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University Police Recover About $6,000 Worth of Stolen Property

COLUMBUS, Ga. — Columbus State University Police officers arrested an 18-year-old Friday morning and recovered a truckload of stolen goods believed to be tied to a string of burglaries.

University Police arrested Christopher Oaks, of 4226 University Ave., on nine counts of burglary, possession of a dangerous weapon, possession of marijuana with intent to distribute and possession of a drug-related object.

stolen goodsAdditional charges are possible as the investigation continues, University Police Chief Rus Drew said.

Officers zeroed in on Oaks, who is not a CSU student, based on information from witnesses in several recent burglaries on campus. That information led police to Oaks’ off-campus apartment early Friday morning.

Among the items recovered:

  • Three flat-screen televisions
  • A computer
  • Sawed-off shotgun
  • $576 in cash
  • More than two dozen baggies of marijuana
  • Stereo equipment
  • Video games and movies
  • Shoes and clothes

“This arrest is the end result of great collaboration between University Police and our students,” Drew said. “We will now be working to identify what’s here and who it belongs to, so we can return each item to its rightful owner.”

He estimated the recovered property to be valued at about $6,000. Oaks was arrested without incident and booked into the Muscogee County Jail.

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Caption:

University Police display illegal goods, property believed to be stolen.

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CSU Police Targeting Pedestrian Safety with Teddy Bears and Ticket Books

University Police Chief Rus DrewCOLUMBUS, Ga. – Jaywalkers beware this week, but those following the rules might get a nice surprise.

Armed with teddy bears and stress balls, Columbus State University Police will be out in force later this week, on and around campus, looking for people who are obeying the laws that keep pedestrians safe.

Of course, officers will still have their ticket books handy for violators, but the purpose of this campaign is to reward good decisions. The CSU Police Pedestrian Safety Campaign on Thursday and Friday is a partnership with Safe Kids Columbus and the Governor’s Office of Highway Safety, said University Police Chief Rus Drew.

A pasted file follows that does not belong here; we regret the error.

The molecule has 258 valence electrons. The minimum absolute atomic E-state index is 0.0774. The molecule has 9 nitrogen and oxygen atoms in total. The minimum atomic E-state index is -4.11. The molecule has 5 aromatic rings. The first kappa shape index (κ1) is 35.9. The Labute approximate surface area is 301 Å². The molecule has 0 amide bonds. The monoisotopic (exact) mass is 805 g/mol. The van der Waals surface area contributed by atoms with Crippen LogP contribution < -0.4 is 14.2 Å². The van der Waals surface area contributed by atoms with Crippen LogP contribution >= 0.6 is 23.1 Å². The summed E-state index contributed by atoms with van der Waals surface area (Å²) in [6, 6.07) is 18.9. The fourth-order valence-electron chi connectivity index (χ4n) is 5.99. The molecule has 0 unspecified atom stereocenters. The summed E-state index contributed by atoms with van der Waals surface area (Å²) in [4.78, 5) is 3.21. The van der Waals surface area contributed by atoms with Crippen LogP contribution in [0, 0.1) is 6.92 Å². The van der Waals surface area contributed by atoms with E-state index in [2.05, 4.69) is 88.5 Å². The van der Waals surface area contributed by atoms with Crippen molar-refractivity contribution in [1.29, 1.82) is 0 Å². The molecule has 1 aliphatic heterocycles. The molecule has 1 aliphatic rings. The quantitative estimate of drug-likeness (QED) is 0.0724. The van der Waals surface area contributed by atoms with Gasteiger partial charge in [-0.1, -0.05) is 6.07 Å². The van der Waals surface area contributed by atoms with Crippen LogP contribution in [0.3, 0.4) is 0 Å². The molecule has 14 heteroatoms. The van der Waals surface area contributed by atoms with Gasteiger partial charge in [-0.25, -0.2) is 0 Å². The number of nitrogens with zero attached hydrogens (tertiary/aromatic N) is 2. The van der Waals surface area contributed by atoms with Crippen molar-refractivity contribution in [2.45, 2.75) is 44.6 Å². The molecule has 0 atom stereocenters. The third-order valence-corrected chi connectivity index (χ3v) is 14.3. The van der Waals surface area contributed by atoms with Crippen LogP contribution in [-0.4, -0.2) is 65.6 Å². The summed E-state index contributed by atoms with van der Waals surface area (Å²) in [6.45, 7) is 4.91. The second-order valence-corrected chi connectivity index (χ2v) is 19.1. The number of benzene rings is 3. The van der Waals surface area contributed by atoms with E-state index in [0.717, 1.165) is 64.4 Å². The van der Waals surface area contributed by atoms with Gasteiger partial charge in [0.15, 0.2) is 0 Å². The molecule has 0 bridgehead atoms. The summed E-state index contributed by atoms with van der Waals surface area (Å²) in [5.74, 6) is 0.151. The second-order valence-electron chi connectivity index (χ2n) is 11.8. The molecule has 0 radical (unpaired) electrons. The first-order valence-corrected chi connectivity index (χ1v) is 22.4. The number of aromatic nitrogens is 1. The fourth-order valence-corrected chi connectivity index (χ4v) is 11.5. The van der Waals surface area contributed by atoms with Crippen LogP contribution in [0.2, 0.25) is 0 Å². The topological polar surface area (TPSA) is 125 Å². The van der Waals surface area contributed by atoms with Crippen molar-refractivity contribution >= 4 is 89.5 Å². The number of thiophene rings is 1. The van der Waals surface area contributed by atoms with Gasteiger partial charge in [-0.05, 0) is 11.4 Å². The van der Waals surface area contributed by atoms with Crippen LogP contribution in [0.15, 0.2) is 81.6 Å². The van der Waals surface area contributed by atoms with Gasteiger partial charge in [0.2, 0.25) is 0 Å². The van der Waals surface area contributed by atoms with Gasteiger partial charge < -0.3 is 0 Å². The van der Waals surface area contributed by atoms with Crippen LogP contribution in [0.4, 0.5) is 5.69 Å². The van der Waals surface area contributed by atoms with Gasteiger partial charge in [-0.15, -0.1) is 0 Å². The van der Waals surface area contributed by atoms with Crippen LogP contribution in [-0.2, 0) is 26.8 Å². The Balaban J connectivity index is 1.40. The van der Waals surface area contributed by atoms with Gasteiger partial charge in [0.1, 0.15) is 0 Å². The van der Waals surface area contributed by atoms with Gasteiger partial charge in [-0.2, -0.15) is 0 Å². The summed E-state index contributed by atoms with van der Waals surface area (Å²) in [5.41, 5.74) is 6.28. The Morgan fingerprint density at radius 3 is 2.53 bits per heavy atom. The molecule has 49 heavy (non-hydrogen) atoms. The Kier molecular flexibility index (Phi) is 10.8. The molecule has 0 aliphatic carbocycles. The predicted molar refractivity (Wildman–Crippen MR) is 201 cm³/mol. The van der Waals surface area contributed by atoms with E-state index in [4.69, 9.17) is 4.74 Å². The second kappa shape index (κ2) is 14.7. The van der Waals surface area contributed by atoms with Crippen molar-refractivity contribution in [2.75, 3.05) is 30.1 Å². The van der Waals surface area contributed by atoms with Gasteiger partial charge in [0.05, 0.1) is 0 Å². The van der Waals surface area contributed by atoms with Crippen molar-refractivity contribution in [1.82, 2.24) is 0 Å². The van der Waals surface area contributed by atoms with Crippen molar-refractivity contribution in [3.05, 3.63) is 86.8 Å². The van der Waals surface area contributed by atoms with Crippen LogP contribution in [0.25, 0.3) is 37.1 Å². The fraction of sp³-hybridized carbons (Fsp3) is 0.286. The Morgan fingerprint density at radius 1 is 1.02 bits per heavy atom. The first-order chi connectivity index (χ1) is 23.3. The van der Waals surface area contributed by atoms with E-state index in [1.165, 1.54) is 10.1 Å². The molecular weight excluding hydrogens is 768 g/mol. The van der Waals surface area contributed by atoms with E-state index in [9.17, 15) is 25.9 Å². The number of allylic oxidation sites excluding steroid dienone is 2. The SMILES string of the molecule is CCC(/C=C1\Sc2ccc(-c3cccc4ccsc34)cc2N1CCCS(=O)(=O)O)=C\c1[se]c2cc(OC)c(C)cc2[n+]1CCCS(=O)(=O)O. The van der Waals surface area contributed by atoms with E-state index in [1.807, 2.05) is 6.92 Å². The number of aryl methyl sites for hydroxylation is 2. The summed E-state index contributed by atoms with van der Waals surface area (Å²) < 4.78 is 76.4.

Officers will target crosswalk areas around both the main and downtown campuses, he said, looking for violations and also distributing educational flyers, stress balls and teddy bears to motorists and pedestrians.

They will also be checking car seats and seat belts to ensure that children a properly restrained.

Good decisions could lead to a teddy bear gift. Bad decision could lead to a ticket.

“Most of the students will be gone by the end of the week, so this will give us a good chance to target local residents and CSU staff with this campaign,” Drew said. “We do regular education efforts with students and are planning a similar pedestrian safety campaign with them next year.”

Police offer some basic rules to greatly reduce the possibility of a being involved in an accident:

* Pedestrians should always cross the street at corners within marked crosswalks where available.

* Pedestrians should look both ways before crossing the street and pay particular attention to turning cars.

* Pedestrians must obey traffic signals and “walk” and “don’t walk” signs.

* Pedestrians should wear light colors or reflective clothing when walking at night.

* Motorists must yield to pedestrians in crosswalks, particularly while making right turns on red. Failure to do so can result in fines and points against the individual’s drivers’ license;
which also carries costly insurance surcharges.

* Drivers should remember never to block or park near or in crosswalks. Keep your windshield clean and be alert for pedestrians especially near schools or in areas when there is a
high volume of pedestrian traffic.

For more information, contact Rus Drew, chief of police at Columbus State University, at 706-568-2022.

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Suspect in Several CSU Car Burglaries Arrested

COLUMBUS, Ga. — Columbus State University police Thursday arrested a suspect in a string of thefts from cars that were broken into on main campus in late 2009.

Kashif Leonard, 21, of Columbus faces felony charges in connection with several of the 13 car break-ins and thefts during November and December.

“We’ve got him linked to six of these so far,” University Police Chief Rus Drew said.